C-Rayz Walz On Prodigy: Real To Real

posted July 05, 2008 12:00:00 AM CDT | 20 comments

While purists look fondly look back at the early '90s as a superior era in Hip Hop, the truth of the matter is when it was good, it was great; when it was bad, it was horrible. To make up for this disparity, the culture slowly evolved into two different soundsunderground and commercial.

C-Rayz Walz
and Prodigy are virtual polar opposites, as distinct as rappers can be: underground and commercial; G-Unit and independent. But at the Midstate Correctional Facility in Marcy, New York the two find the middle ground, discovering any differences between underground and mainstream rap can be reconciled.

When one focused on lyrics and wordplay to build a buzz, the other used gangsta imagery and slick production to make it to the top. And while some artistslike a 95 Jay-Z or a 99 Eminemcatapulted from underground fame to superstardom, the two genres (like the two rappers) never really interacted until nowand it took the permission of the New York State Department of Corrections to get it done.

So for the first time in rap history, a backpacker interviews a commercial rapperin jail.

C-Rayz Walz: You're still that same nigga I used to wild out with back in the days. With all of the shadiness in this industry, how do stay grounded without totally losing it and really doing some violent shit?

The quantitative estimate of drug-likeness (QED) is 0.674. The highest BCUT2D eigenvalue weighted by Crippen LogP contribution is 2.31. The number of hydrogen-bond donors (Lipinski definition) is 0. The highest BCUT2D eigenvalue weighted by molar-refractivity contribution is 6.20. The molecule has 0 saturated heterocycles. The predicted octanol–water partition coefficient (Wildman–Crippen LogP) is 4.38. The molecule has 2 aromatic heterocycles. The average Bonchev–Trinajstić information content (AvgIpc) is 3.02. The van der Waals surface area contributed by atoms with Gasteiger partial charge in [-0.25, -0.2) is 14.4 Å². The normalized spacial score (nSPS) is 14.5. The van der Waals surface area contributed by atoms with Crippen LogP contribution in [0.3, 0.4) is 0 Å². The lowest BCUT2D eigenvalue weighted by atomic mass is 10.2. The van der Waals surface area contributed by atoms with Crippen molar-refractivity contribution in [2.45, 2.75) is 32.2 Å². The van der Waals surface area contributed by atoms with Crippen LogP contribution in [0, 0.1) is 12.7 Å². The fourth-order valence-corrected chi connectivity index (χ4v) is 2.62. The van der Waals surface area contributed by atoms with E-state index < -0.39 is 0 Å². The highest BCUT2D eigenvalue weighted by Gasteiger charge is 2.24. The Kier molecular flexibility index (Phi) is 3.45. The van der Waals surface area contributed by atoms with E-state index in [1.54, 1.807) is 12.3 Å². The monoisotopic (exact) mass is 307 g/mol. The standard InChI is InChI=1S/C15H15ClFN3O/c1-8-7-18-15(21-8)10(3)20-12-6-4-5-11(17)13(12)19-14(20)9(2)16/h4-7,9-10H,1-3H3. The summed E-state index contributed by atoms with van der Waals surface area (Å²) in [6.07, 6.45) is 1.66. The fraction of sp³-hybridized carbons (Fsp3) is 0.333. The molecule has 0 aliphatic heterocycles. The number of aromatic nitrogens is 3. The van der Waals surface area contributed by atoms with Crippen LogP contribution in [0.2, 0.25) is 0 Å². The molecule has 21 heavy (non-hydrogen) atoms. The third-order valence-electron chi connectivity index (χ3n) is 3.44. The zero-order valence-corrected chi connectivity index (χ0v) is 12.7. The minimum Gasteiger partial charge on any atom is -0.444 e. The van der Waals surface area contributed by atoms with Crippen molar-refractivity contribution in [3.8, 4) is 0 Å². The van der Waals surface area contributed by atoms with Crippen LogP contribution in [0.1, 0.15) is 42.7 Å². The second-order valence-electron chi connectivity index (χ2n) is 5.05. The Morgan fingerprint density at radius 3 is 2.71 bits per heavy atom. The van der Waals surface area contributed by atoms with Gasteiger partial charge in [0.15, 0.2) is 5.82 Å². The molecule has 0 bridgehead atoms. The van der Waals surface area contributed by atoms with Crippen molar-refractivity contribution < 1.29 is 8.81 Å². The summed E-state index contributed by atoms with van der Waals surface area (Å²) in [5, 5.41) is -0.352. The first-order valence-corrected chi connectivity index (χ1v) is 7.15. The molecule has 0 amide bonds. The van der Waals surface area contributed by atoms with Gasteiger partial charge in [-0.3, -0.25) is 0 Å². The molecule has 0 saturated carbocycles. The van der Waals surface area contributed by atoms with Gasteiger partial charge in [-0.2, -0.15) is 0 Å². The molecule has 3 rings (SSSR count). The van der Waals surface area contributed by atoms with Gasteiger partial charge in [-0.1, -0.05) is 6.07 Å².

Prodigy:
Really, its my partner [Havoc] you know what I mean. My name should be Havoc and his name should be Prodigy. Thats our character really. Ill be ready to really hurt somebody and Hav will be the one to tell me, "Yo chill. Dont do that. We gotta worry about our careers." We keep each other balanced. Hav will be the one that will chill me the fuck out. Sometimes its opposite. But most of the time, hell be the one to tell me to chill the fuck out.

C-Rayz Walz: I always want people to ask me this but they never do. What made you realize that you wanted to make music for a living instead of a full life of crime?
Prodigy:
I was raised by good parents and a family that influenced me to do positive things in life. Instead of criminal things, you know what Im saying. I ended up doing music, and doing something good with myself.

C-Rayz Walz: Is/are there anyone out right now that you're feeling? Why/why not?
Prodigy: